The Flower has been helping me straighten out my den, part of which includes (after the heavy lifting is done) going through hundreds of movie stubs. For me, it’s always fun to come across an old stub and remember the movie, who I saw it with (or if I saw it alone) and what we thought of it (or why I saw it alone). But I’ve got too many of them, and they fade, and my long term goal was just to capture the date I saw the movie and put it here for posterity.

The Flower is a curiously aware creature for a teenager, realizing that she’s on the cusp of the rest of her life and both trying to plan out how she wants it to go while realizing that prediction of the future—especially when it comes to wants and needs—is a tricky thing. You won’t see her, for example, getting a tattoo, and she’s quick to dissuade her friends from doing similarly permanent things. Her argument goes something like, “If you had gotten a tattoo last year, it would have been of [some pop culture ephemera]. Would you want that today? What makes you think you’re going to want anything you pick today five years from now?”

She’s not wrong, though her success rate in talking her friends out doing stupid things is not, perhaps, as high as she’d like.

She has a curious perspective on these stubs, therefore, as she remembers the movies (when she saw them). We came across Prince Caspian, for example, which was 10 years ago! She had been a fan of the books (which I read to everyone), and she said, “You told me after this one that the Narnia books were a Christian allegory. I had no idea!”

The thing is, it’s now been nearly five years since I saw Meru—can I really comment on it? I’ll leave that for you to judge.

But it's three...guys...on a rock.

I will not refer to this as “three idiots on a rock”. I will not refer to this as “three idiots on a rock”. I will not refer to this as “three idiots on a rock”.

This is a documentary on mountain climbers. Not those candy-ass day-trippers who do Everest, oh no. Anyone can do Everest these days, even if they have a 20% or so chance of dying. This is about the climbers who tackle Meru.

After five years, what do you remember about a movie like this? I didn’t remember, for example, whether or not they actually made it. I had to look it up, and I won’t write it here. So here’s what I do remember:

  • Somebody, a mentor or former member of the team, I believe, had died in previous attempts. I believe the team talks to his wife—actually, one of them may have married the poor woman, giving her the opportunity to be twice widowed.
  • Parts of the mountain outcrop horizontally, so you have to climb it upside-down. At one point, they have to spend the night suspended from one of these overhangs. They have a tent specifically made for this purpose, as there is apparently no guarantee you can avoid it.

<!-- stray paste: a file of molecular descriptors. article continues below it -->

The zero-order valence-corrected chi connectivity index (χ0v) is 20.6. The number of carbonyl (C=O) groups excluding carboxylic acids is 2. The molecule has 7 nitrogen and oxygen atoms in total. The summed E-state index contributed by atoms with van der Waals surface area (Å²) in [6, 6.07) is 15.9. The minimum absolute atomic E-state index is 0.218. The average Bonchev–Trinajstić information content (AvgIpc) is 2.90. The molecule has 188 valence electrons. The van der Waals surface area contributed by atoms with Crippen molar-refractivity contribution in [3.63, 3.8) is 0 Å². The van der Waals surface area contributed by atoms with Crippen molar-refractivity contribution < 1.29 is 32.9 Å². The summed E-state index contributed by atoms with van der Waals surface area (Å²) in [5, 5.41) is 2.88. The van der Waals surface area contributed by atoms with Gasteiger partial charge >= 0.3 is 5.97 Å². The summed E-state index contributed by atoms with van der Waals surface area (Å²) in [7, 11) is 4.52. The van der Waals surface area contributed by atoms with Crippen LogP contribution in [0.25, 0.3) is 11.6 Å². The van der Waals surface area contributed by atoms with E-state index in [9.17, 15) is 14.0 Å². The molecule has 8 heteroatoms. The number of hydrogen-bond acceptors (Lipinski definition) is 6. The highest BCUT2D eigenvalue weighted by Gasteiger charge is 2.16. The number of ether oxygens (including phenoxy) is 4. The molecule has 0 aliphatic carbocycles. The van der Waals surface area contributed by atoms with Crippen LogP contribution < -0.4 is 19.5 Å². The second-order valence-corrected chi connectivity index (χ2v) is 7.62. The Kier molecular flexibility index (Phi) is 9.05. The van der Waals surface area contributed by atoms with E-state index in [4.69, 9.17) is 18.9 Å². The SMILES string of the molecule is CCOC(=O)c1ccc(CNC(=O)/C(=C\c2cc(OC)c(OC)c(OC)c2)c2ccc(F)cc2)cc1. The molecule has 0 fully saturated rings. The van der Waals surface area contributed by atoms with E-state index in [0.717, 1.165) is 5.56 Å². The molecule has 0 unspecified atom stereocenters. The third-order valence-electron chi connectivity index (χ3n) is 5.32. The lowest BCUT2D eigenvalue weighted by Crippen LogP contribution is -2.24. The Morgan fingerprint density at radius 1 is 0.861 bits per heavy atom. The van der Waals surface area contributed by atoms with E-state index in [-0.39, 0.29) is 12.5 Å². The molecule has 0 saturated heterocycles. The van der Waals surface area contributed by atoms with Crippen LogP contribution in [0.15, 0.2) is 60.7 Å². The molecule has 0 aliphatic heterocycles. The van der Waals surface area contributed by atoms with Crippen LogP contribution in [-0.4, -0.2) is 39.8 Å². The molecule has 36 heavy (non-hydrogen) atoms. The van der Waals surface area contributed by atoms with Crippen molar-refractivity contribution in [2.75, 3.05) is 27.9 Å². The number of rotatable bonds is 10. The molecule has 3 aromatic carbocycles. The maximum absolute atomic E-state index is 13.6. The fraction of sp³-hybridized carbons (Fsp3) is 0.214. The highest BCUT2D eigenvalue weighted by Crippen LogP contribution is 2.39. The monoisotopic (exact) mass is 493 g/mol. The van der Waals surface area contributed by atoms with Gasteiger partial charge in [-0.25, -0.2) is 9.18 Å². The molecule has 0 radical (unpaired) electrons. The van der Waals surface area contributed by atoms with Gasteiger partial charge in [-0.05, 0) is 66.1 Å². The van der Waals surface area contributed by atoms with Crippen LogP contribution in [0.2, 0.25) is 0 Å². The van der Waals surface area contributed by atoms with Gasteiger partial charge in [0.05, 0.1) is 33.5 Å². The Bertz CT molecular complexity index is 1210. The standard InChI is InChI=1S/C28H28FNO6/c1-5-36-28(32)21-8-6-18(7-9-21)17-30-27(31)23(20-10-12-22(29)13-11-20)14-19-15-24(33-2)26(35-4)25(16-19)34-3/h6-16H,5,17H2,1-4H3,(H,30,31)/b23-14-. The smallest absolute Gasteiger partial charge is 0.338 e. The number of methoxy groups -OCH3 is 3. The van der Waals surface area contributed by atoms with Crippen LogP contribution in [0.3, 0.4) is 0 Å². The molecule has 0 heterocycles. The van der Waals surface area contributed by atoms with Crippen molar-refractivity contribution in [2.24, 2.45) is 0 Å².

• One of the climbers apparently has a stroke during the climb. He loses his ability to talk or function very well. They continue the climb and he recovers!

So I’m left with quite a few impressions from this 90 minute movie, and my feelings then and now are sort of the same. I respect the drive of Man to do challenging things. I could wax poetic on this urge and how it contributes to humanity’s greatness.

But what the hell, people? If the urge to climb Everest was “because it’s there”, the urge to climb Meru was “because it’s hard”. Fatal, even.

Do I contradict myself? Very well, then, I contradict myself. I may not contain multitudes but I got at least two in me: One going, “Yeah!” and the other saying, “Are you kidding me with this?”

OK, on the three point scale:

  1. Subject matter. It’s not exactly King of Kong, but neither is it Created Equal. We’re dealing with a topic that’s interesting not because of any tangible outcome but because it reflects something interesting about human nature.
  2. Presentation: Well, the camera crew is up there on a lot of these shots. Even now I remember how amazing some were, and how The Boy and I were questioning how they could be done technically. It’s an impressive feat with some great moments.
  3. Slant: None, as far as I can tell. The filmmakers, arguably, are validating the pastime by making the documentary at all, but they never say this is good, or this is bad. There may be a slight slant in terms of favoring the documentarians themselves, just by managing to pull it off, but I think that’s fair.

Over all, we liked it, while maybe not entirely getting it. I’m stretching my mind back for this but I feel like it was ever-so-slightly too long, in that way documentaries have when they don’t realize that the audience doesn’t necessarily share their obsession. But definitely worth a look and way easier than actually climbing…anything. A hill. A ladder. A stepstool. Whatever.

You do it. I'm bitter.

Insert joke about “getting out on the wrong side of bed” here.

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